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Cytomegalovirus (CMV)

for Veterans and the Public

Cytomegalovirus (CMV)

Cytomegalovirus (or CMV) is passed by close contact through sex and through saliva, urine, and other body fluids. It can be passed from mother to child during pregnancy and by breast-feeding. If you are not infected, safer sex may help prevent infection.

Many people are infected with this virus, though they have no symptoms. In HIV-positive people, the infection can be extremely serious. Symptoms can include:

  • blind spots in vision, loss of peripheral vision
  • headache, difficulty concentrating, sleepiness
  • mouth ulcers
  • pain in the abdomen, bloody diarrhea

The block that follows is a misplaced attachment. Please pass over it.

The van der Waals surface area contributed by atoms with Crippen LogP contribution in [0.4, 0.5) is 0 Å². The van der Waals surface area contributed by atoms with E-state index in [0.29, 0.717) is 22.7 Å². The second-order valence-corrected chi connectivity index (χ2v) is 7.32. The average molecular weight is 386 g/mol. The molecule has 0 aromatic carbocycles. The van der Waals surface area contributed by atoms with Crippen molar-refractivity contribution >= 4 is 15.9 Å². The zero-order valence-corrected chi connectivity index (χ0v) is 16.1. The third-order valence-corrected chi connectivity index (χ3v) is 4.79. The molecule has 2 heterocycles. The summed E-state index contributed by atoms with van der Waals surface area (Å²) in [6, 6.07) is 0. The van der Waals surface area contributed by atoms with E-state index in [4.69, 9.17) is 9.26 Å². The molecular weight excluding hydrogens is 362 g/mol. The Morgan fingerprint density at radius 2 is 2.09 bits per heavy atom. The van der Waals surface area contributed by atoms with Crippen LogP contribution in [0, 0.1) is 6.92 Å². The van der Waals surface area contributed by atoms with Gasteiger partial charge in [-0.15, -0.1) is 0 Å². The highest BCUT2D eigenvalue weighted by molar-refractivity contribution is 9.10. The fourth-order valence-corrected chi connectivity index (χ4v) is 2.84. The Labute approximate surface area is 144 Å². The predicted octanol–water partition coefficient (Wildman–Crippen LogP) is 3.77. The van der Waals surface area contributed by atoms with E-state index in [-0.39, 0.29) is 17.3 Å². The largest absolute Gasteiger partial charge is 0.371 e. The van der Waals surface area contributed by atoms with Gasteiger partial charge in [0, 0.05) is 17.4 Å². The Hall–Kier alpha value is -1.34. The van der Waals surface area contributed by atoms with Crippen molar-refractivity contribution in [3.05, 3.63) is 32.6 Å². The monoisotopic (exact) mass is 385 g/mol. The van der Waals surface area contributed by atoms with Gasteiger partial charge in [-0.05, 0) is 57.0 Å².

• fever, fatigue, weight loss
  • shortness of breath
  • lower back pain
  • confusion, apathy, withdrawal, personality changes

Drugs are available to keep symptoms of the infection under control. Anti-HIV drugs can improve the condition, too. If you haven't started taking drugs for HIV, it may be best to wait until you have been on treatment for CMV for a few weeks.

Treatment can prevent further loss of vision but cannot reverse existing damage. If you experience any vision problems, tell your provider immediately.